|Publication number||US4614391 A|
|Application number||US 06/726,556|
|Publication date||Sep 30, 1986|
|Filing date||Apr 24, 1985|
|Priority date||Apr 24, 1985|
|Publication number||06726556, 726556, US 4614391 A, US 4614391A, US-A-4614391, US4614391 A, US4614391A|
|Inventors||Edward J. Baader|
|Original Assignee||Baader Edward J|
|Export Citation||BiBTeX, EndNote, RefMan|
|Patent Citations (11), Referenced by (1), Classifications (5), Legal Events (3)|
|External Links: USPTO, USPTO Assignment, Espacenet|
1. Field of the Invention:
H-terminal assemblies for complex electrical wiring systems. For example, a terminal assembly for a school bus or truck wiring system wherein the harnesses for the individual turn signal, stop lamp, tail lamp, identification lamps, roof warning lamps, dome lights, and the like, are removably keyed into an H-terminal strip assembly block.
2. Description of the Prior Art:
BATCHELLER, U.S. Pat. No. 2,820,211
BATCHELLER, U.S. Pat. No. 2,840,794
HEWES et al., U.S. Pat. No. 2,294,808
DODD, U.S. Pat. No. 3,150,910
PATTON et al., U.S. Pat. No. 3,963,300
SILVERIA, JR., U.S. Pat. No. 3,958,858
An H-terminal assembly for electrical wiring systems of the type terminating in U-terminal connector heads, each connector head having as many as thirty wires with female leads. The H-terminal assembly includes a plurality of pronged H-terminals, a top section of insulating material defining a top planar base with a plurality of holes which register with the upwardly extending H-terminal top prongs and a bottom section of insulating material defining a bottom planar base with a plurality of holes aligned with those holes in the top section, so as to register with the downwardly extending H-terminal bottom prongs. The top and bottom sections are snap-fitted together over the H-terminal. The top and bottom sections may have key posts as well as bayonet prongs positioned at each end of the aligned holes, such that a connector head may be snap-fitted into the top and bottom sections, while the H-terminal prongs engage the female leads within connector head.
FIG. 1 is an exploded perspective view of the H-terminal assembly top and bottom sections prior to snap-fitting of the sections over the H-terminal prongs.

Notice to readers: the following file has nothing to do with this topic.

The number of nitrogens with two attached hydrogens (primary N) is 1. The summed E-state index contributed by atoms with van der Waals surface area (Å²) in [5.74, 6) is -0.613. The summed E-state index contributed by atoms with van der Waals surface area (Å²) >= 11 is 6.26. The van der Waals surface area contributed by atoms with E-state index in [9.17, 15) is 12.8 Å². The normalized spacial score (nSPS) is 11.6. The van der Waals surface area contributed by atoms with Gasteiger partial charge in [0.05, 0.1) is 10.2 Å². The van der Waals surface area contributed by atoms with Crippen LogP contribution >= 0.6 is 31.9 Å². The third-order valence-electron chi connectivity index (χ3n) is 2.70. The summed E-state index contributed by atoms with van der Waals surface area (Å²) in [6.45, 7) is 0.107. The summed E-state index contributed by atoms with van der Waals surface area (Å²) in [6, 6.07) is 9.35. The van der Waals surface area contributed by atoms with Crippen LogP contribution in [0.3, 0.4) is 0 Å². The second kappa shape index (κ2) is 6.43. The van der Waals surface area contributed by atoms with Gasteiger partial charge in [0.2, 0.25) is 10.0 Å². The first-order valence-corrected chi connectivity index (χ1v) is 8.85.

FIG. 2 is a top plan of the top section.
FIG. 3 is a side elevation of the top section.
FIG. 4 is a bottom plan of a modified bottom section as in FIG. 13, showing three rows of aligned holes for the H-terminal prongs.
FIGS. 5A and 5B are enlarged schematics taken along the lines 5A--5A and 5B--5B of FIGS. 2 and 4 respectively.
FIG. 6 is a side elevation of the three row modification illustrated in FIG. 4.
FIG. 7 is a top plan of a connector head of the type having a plurality of U terminals.
FIG. 8 is a longitudinal section of the connector head illustrated in FIG. 7 taken along the line 8--8 thereof.
FIG. 9 is a bottom plan of the connector head.
FIG. 10 is a fragmentary vertical section, taken along section line 10--10 of FIG. 7.
FIG. 11 is a transverse section, taken along section line 11--11 of FIG. 7.
FIG. 12 is a schematic showing of pairs of key post combinations to ensure fail-safe fitting of the connector head in the appropriate H-terminal assembly row.
FIG. 13 is an exploded perspective of a modified housing supporting a five-prong H-terminal.
FIG. 14 is an enlarged plan view of a five-pronged H-terminal.
In FIG. 1, the individual H-terminal 28 is shown positioned between the top section 20 and bottom section 22 of the H-terminal assembly. Top section 20 includes a pair of aligned series of holes 23, 24 for engagement with the top prongs of H-terminal 28 and bottom section 22 includes a pair of aligned holes 25, 26 for engagement with the bottom prongs at the other end of the H-terminal.
Correspondingly, pairs of bayonet prongs 34, 34'; 36, 36' may be positioned at either end of the aligned holes in top section 20 for engagement with a connector head 136 such as is illustrated in FIG. 7.
Top section 20 may include outwardly extending ears 30, 31 in the form of a half bracket which correspond to ears 32, 33, in the bottom section for forming a fastening bracket, as the top and bottom sections are joined together. Ear 33 being hidden from view in FIG. 1 corresponds in obverse form to its opposite, ear 31;
Bottom section 22 is shown as having pairs of key posts 42, 44, for engagement with mating keyholes 140, 142, as illustrated in connector head 136 in FIG. 7.
Brackets 50, 52 and 54 (not shown), 56 of section 20 are adapted to engage similar interlocking section 22 brackets 50', 52' of the type shown in FIG. 4, reference elements 90, 92; 94, 96. The FIG. 13 bracket arrangements are the same as in FIG. 4.